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Magpies are medium to large passerine birds of the crow family, Corvidae. These colorful and noisy birds are closely allied to the jays and treepies. The names ‘jay’, ‘treepie’ and ‘magpie’ are to a certain extent interchangeable, and do not reflect any genuine genetic difference between the groups.
Research has recently cast doubt on the taxonomy of the Pica magpies, since it appears that P. hudsonia and P. nuttalli may not be different species, whereas the Korean race of P. pica is genetically very distinct from the other Eurasian (and even the North American) forms. Either the North American, Korean, and remaining Eurasian forms are accepted as 3 or 4 separate species, or there exists only a single species, Pica pica.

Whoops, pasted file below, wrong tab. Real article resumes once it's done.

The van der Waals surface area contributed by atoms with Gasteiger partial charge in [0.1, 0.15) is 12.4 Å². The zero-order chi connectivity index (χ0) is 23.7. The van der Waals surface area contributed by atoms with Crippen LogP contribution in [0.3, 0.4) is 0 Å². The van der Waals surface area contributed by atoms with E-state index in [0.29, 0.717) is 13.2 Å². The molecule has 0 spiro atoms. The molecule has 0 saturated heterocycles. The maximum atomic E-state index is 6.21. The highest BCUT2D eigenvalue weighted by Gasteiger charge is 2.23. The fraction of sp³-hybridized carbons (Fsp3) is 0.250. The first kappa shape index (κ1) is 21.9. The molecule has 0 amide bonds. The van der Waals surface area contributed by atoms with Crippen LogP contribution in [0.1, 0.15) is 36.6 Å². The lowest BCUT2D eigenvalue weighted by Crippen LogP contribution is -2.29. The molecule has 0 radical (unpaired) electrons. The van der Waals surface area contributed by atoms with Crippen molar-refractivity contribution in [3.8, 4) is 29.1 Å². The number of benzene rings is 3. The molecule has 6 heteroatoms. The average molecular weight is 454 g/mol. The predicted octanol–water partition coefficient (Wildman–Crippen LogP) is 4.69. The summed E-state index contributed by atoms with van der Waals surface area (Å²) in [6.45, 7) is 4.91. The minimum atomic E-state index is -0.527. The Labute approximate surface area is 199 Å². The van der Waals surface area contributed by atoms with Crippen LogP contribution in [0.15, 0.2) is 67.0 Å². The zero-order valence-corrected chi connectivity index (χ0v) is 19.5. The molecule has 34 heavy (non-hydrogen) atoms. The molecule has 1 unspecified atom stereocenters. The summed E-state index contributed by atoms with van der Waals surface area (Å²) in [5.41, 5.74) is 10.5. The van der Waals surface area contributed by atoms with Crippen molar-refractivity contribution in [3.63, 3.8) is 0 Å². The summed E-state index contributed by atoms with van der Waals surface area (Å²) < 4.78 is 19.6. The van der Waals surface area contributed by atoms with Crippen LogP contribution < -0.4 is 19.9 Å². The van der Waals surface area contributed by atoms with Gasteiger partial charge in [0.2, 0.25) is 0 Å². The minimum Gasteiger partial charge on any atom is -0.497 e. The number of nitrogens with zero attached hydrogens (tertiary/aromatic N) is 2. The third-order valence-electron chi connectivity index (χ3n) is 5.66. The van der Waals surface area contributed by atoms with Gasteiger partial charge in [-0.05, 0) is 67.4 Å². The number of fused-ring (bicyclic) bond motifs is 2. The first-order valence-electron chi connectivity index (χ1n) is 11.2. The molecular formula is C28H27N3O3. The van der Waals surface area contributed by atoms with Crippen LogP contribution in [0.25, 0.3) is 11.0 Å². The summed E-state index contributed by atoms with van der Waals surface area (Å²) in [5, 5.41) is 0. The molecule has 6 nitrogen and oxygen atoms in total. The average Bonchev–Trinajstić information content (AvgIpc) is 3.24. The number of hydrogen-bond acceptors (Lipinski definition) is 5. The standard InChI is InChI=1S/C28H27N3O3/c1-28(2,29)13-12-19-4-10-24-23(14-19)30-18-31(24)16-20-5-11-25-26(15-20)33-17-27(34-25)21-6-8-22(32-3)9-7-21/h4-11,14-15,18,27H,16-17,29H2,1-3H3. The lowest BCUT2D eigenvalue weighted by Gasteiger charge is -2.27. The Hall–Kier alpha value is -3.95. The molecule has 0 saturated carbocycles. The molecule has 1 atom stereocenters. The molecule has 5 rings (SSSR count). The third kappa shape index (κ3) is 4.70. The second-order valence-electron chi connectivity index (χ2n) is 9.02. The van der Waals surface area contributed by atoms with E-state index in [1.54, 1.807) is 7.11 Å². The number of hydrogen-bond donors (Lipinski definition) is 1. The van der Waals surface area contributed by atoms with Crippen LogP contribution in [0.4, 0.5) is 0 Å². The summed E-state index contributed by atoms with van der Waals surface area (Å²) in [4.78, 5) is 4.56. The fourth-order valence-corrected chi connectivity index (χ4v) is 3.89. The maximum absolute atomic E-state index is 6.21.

- European Magpie Pica pica
- American Black-billed Magpie Pica hudsonia (may be conspecific with P. pica)
- Yellow-billed Magpie Pica nuttalli (probably conspecific with P. pica/P. hudsonica)
- Korean Magpie Pica sericea (may be conspecific with P. pica)
- Formosan Blue Magpie Urocissa caerulea
- Red-billed Blue Magpie, Urocissa erythrorhyncha
- Gold-billed Magpie, Urocissa flavirostris
- White-winged Magpie, Urocissa whiteheadi
- Sri Lanka Blue Magpie, Urocissa ornata
- Azure-winged Magpie, Cyanopica cyana
- Green Magpie, Cissa chinensis
- Yellow-breasted Magpie, Cissa hypoleuca
- Short-tailed Magpie, Cissa thalassina
The Black Magpie, Platysmurus leucopterus, despite its name, is a jay.
Other corvids resembling magpies include the treepies, genus Dendrocitta.
The Australian Magpie (bird) has the black and white colors of a magpie, but it is not a magpie (or a corvid). The black and white Magpie moth is also named for its appearance.